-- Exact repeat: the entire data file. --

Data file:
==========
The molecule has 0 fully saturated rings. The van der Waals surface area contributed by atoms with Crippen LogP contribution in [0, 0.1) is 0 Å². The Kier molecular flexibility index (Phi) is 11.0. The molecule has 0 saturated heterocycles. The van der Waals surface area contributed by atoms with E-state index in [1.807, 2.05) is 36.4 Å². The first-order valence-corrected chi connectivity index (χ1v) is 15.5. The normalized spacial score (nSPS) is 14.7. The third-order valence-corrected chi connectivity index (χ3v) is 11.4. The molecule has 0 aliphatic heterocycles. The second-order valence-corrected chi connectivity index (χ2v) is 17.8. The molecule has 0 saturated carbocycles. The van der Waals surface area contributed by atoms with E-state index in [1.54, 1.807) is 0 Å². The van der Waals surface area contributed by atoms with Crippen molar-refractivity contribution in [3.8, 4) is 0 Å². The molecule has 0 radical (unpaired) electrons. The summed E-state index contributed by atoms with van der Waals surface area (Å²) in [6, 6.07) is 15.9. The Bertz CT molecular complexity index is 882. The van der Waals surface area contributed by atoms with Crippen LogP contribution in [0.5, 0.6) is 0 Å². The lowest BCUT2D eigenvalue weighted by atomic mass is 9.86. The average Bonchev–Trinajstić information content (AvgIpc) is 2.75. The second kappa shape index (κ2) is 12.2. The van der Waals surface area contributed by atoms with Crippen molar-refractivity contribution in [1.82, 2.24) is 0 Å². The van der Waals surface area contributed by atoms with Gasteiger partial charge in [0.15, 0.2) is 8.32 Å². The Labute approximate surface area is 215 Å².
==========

The molecule has 0 fully saturated rings. The van der Waals surface area contributed by atoms with Crippen LogP contribution in [0, 0.1) is 0 Å². The Kier molecular flexibility index (Phi) is 11.0. The molecule has 0 saturated heterocycles. The van der Waals surface area contributed by atoms with E-state index in [1.807, 2.05) is 36.4 Å². The first-order valence-corrected chi connectivity index (χ1v) is 15.5. The normalized spacial score (nSPS) is 14.7. The third-order valence-corrected chi connectivity index (χ3v) is 11.4. The molecule has 0 aliphatic heterocycles. The second-order valence-corrected chi connectivity index (χ2v) is 17.8. The molecule has 0 saturated carbocycles. The van der Waals surface area contributed by atoms with E-state index in [1.54, 1.807) is 0 Å². The van der Waals surface area contributed by atoms with Crippen molar-refractivity contribution in [3.8, 4) is 0 Å². The molecule has 0 radical (unpaired) electrons. The summed E-state index contributed by atoms with van der Waals surface area (Å²) in [6, 6.07) is 15.9. The Bertz CT molecular complexity index is 882. The van der Waals surface area contributed by atoms with Crippen LogP contribution in [0.5, 0.6) is 0 Å². The lowest BCUT2D eigenvalue weighted by atomic mass is 9.86. The average Bonchev–Trinajstić information content (AvgIpc) is 2.75. The second kappa shape index (κ2) is 12.2. The van der Waals surface area contributed by atoms with Crippen molar-refractivity contribution in [1.82, 2.24) is 0 Å². The van der Waals surface area contributed by atoms with Gasteiger partial charge in [0.15, 0.2) is 8.32 Å². The Labute approximate surface area is 215 Å².